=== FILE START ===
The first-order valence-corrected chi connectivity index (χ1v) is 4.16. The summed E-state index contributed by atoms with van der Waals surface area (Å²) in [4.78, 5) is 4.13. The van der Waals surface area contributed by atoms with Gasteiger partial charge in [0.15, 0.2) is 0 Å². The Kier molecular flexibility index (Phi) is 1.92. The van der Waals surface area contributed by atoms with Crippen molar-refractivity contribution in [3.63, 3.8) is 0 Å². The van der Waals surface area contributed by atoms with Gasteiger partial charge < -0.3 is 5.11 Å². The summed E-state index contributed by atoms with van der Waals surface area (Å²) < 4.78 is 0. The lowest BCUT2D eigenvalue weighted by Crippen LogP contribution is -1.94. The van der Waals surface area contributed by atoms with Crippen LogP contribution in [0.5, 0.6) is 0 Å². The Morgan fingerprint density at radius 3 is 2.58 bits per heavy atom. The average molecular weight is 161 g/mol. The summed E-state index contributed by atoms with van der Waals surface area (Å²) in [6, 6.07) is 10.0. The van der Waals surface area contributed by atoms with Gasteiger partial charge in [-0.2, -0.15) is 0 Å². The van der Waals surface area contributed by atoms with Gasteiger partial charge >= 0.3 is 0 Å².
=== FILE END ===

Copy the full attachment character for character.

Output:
The first-order valence-corrected chi connectivity index (χ1v) is 4.16. The summed E-state index contributed by atoms with van der Waals surface area (Å²) in [4.78, 5) is 4.13. The van der Waals surface area contributed by atoms with Gasteiger partial charge in [0.15, 0.2) is 0 Å². The Kier molecular flexibility index (Phi) is 1.92. The van der Waals surface area contributed by atoms with Crippen molar-refractivity contribution in [3.63, 3.8) is 0 Å². The van der Waals surface area contributed by atoms with Gasteiger partial charge < -0.3 is 5.11 Å². The summed E-state index contributed by atoms with van der Waals surface area (Å²) < 4.78 is 0. The lowest BCUT2D eigenvalue weighted by Crippen LogP contribution is -1.94. The van der Waals surface area contributed by atoms with Crippen LogP contribution in [0.5, 0.6) is 0 Å². The Morgan fingerprint density at radius 3 is 2.58 bits per heavy atom. The average molecular weight is 161 g/mol. The summed E-state index contributed by atoms with van der Waals surface area (Å²) in [6, 6.07) is 10.0. The van der Waals surface area contributed by atoms with Gasteiger partial charge in [-0.2, -0.15) is 0 Å². The van der Waals surface area contributed by atoms with Gasteiger partial charge >= 0.3 is 0 Å².